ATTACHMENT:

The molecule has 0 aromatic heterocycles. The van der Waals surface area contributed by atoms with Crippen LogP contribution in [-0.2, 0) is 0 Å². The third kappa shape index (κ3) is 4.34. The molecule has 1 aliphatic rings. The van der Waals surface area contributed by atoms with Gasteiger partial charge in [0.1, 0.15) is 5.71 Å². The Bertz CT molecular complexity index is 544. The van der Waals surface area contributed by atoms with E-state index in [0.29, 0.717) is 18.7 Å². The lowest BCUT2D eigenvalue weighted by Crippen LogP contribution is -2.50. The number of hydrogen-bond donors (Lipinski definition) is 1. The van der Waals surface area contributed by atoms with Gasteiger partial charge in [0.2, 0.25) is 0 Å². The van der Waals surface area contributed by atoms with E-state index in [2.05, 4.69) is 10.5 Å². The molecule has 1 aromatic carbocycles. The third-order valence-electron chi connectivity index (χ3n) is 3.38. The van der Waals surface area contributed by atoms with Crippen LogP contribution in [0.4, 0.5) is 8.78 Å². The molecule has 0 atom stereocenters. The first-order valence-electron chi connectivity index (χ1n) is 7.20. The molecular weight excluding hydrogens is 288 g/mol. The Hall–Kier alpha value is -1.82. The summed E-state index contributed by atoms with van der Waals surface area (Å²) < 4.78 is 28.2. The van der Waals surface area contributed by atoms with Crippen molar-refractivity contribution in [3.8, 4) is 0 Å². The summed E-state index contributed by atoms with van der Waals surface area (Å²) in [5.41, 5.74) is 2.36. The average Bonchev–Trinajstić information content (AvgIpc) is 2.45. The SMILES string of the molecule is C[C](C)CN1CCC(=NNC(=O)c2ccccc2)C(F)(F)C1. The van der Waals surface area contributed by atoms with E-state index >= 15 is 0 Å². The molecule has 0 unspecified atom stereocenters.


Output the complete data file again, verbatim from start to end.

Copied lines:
The molecule has 0 aromatic heterocycles. The van der Waals surface area contributed by atoms with Crippen LogP contribution in [-0.2, 0) is 0 Å². The third kappa shape index (κ3) is 4.34. The molecule has 1 aliphatic rings. The van der Waals surface area contributed by atoms with Gasteiger partial charge in [0.1, 0.15) is 5.71 Å². The Bertz CT molecular complexity index is 544. The van der Waals surface area contributed by atoms with E-state index in [0.29, 0.717) is 18.7 Å². The lowest BCUT2D eigenvalue weighted by Crippen LogP contribution is -2.50. The number of hydrogen-bond donors (Lipinski definition) is 1. The van der Waals surface area contributed by atoms with Gasteiger partial charge in [0.2, 0.25) is 0 Å². The van der Waals surface area contributed by atoms with E-state index in [2.05, 4.69) is 10.5 Å². The molecule has 1 aromatic carbocycles. The third-order valence-electron chi connectivity index (χ3n) is 3.38. The van der Waals surface area contributed by atoms with Crippen LogP contribution in [0.4, 0.5) is 8.78 Å². The molecule has 0 atom stereocenters. The first-order valence-electron chi connectivity index (χ1n) is 7.20. The molecular weight excluding hydrogens is 288 g/mol. The Hall–Kier alpha value is -1.82. The summed E-state index contributed by atoms with van der Waals surface area (Å²) < 4.78 is 28.2. The van der Waals surface area contributed by atoms with Crippen molar-refractivity contribution in [3.8, 4) is 0 Å². The summed E-state index contributed by atoms with van der Waals surface area (Å²) in [5.41, 5.74) is 2.36. The average Bonchev–Trinajstić information content (AvgIpc) is 2.45. The SMILES string of the molecule is C[C](C)CN1CCC(=NNC(=O)c2ccccc2)C(F)(F)C1. The van der Waals surface area contributed by atoms with E-state index >= 15 is 0 Å². The molecule has 0 unspecified atom stereocenters.